Journal of the Marine Biological Association of the UK

Research Article

The tanaid Hexapleomera robusta (Crustacea: Peracarida) from the Caribbean manatee, with comments on other crustacean epibionts

Benjamín Morales-Velaa1, Eduardo Suárez-Moralesa1 c1, Janneth Padilla-Saldívara1 and Richard W. Hearda2

a1 El Colegio de la Frontera Sur (ECOSUR), Unidad Chetumal A.P. 424, Chetumal, Quintana Roo 77000, Mexico

a2 Gulf Coast Research Laboratory, University of Southern Mississippi, 703 East Beach Drive, Ocean Springs, MS 39566, USA


The tanaidaceans are among the most conspicuous and ecologically relevant benthic microcrustaceans in the marine realm but there are only a few records of species of tanaids associated with other marine organisms. During a long-term survey on the biology and distribution of the Caribbean manatee Trichechus manatus manatus Linnaeus in Mexican waters, parasites and epibionts were collected from 47 individuals that were captured for tagging in two bay systems. Well-established epibiotic communities of the tanaidacean Hexapleomera robusta (Moore) were found on eight of these animals; this tanaid crustacean formed patches of tubes adhered to the skin surface. Patches were distributed in different parts of the body surface but mainly along the backbone depression, the caudal zone, and on the lateral margins; in some instances they were related to clusters of barnacles. Highly significant differences of infestation rates were revealed between Chetumal Bay and Ascensión Bay, the latter representing better conditions (high salinity and hydrodynamism) for tanaid invasion and settlement on the manatee. It is speculated that the tanaid is a commensal; no visible damage was found in the host and its presence was not related to skin lesions. The tanaid probably captures suspended particles as the manatee feeds. This is the first confirmed record of a symbiotic association involving a tanaid and the Caribbean manatee. The tanaid species recorded (H. robusta) and the harpacticoid copepod Balaenophilus manatorum (Ortíz, Lalana & Torres), have both been recorded also as epibionts of sea turtles. The tanaid has been known from sea turtles for some time, but the copepod was first recorded from a manatee and was subsequently found on sea turtles a few years later.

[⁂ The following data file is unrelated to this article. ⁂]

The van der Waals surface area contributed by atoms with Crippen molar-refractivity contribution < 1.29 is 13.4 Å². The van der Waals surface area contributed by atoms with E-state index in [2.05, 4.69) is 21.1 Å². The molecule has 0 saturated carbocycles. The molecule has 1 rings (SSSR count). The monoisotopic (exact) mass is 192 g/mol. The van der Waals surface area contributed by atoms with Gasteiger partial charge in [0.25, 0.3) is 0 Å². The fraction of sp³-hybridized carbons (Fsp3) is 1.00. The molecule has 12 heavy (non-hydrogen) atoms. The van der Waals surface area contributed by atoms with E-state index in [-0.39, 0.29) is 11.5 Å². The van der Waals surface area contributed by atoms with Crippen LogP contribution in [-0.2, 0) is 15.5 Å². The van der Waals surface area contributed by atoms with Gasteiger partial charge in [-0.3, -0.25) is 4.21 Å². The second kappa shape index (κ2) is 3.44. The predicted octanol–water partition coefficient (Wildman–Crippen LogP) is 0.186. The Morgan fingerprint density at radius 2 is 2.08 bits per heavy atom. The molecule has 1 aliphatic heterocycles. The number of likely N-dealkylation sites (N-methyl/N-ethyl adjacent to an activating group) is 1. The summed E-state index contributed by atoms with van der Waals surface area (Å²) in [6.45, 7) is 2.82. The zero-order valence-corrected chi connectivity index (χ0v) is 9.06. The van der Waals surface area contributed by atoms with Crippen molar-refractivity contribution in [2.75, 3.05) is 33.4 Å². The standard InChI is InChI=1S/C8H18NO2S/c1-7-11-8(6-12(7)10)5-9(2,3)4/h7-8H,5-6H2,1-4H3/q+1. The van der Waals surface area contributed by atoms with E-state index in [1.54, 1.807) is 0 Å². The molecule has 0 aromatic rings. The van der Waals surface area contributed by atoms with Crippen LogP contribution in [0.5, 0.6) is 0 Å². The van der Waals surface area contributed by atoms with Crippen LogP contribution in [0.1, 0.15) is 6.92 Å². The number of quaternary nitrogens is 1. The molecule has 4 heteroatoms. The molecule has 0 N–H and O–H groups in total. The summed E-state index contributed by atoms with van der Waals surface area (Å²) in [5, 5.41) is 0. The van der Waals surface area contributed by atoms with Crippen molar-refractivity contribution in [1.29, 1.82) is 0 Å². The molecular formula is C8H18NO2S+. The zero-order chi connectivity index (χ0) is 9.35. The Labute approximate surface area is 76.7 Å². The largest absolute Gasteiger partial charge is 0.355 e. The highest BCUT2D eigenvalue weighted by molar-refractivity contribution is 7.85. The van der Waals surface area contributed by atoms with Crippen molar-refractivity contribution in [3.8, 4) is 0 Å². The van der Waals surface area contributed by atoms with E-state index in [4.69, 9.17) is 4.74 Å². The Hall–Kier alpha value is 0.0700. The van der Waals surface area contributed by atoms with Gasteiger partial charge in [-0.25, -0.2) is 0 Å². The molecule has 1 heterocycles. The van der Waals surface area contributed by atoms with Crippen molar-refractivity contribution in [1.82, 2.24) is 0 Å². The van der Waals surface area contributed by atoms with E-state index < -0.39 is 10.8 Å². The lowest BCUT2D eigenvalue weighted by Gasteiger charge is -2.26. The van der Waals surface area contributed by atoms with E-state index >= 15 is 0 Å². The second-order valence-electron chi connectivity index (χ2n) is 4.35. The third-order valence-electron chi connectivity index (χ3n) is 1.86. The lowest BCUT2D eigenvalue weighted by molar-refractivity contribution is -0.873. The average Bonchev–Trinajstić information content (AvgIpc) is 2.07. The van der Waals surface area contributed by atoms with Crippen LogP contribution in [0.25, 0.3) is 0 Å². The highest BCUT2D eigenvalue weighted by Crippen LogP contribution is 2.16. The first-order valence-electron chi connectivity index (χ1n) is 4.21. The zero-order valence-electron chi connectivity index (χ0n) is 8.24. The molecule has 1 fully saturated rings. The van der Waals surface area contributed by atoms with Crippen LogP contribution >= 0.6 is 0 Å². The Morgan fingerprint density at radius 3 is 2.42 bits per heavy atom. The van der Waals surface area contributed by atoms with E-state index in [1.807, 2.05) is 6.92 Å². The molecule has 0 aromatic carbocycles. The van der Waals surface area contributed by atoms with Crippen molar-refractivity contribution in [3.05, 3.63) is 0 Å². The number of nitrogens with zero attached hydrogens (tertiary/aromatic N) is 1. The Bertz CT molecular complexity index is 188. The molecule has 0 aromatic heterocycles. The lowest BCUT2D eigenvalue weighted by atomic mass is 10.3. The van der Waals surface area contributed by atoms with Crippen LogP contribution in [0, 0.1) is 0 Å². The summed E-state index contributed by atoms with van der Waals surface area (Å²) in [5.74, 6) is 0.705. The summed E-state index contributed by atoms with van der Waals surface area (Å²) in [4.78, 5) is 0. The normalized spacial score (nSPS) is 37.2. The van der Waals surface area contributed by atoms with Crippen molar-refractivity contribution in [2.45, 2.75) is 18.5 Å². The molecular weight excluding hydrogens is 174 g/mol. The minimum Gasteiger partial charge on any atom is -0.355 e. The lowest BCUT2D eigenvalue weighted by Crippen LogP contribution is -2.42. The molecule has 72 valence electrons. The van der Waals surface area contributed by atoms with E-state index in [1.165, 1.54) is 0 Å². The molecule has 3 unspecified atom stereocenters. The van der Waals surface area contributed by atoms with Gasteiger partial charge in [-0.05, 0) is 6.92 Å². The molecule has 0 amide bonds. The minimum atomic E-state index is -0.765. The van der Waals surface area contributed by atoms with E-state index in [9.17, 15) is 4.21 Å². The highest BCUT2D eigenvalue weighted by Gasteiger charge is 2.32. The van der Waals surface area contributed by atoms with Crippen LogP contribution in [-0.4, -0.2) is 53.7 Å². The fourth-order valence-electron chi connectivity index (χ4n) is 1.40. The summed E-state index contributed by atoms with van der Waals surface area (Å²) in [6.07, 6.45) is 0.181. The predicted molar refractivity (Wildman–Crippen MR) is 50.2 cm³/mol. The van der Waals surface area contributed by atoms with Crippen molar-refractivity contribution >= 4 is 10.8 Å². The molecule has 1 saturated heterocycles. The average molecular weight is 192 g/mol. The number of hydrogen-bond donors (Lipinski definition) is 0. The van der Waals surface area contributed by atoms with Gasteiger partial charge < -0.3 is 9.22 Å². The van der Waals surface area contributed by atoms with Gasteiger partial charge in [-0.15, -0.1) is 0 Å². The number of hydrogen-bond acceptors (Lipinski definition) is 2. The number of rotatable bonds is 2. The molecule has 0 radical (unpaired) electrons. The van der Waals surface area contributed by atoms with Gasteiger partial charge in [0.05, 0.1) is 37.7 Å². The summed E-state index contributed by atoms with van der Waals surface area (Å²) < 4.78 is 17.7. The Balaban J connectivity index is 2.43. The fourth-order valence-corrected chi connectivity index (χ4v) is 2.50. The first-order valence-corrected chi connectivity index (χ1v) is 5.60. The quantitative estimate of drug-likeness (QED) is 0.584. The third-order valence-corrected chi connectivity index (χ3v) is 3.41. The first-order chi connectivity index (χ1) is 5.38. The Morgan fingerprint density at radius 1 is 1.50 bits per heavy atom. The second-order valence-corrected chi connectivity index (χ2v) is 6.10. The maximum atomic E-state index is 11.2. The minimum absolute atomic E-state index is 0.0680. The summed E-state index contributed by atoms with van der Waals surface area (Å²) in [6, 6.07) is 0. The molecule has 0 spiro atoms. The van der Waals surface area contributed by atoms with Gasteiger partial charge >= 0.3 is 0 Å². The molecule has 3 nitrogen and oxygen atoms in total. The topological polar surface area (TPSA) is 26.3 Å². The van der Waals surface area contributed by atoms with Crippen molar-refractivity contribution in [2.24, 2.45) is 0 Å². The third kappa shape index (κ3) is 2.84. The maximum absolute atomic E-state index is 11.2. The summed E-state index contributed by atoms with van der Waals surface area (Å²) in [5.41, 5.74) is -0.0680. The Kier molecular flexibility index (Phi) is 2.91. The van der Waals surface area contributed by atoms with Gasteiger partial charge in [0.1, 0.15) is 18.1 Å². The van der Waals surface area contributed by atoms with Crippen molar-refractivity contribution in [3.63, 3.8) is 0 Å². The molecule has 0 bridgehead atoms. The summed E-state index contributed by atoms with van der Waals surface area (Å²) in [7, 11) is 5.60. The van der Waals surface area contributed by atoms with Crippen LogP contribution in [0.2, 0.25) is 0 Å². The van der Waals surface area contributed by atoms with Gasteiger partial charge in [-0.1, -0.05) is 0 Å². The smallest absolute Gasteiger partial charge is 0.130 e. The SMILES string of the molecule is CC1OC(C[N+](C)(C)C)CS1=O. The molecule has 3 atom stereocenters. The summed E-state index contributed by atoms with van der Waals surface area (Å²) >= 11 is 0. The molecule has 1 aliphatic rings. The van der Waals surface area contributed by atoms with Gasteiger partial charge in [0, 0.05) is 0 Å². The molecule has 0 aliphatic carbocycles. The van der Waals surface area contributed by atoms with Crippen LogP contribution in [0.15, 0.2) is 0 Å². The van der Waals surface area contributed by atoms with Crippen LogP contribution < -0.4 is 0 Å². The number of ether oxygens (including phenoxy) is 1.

(Received May 28 2007)

(Accepted September 11 2007)


c1 Correspondence should be addressed to: Eduardo Suárez-Morales El Colegio de la Frontera Sur (ECOSUR) Unidad Chetumal A.P. 424 Chetumal, Quintana Roo 77000 Mexico email: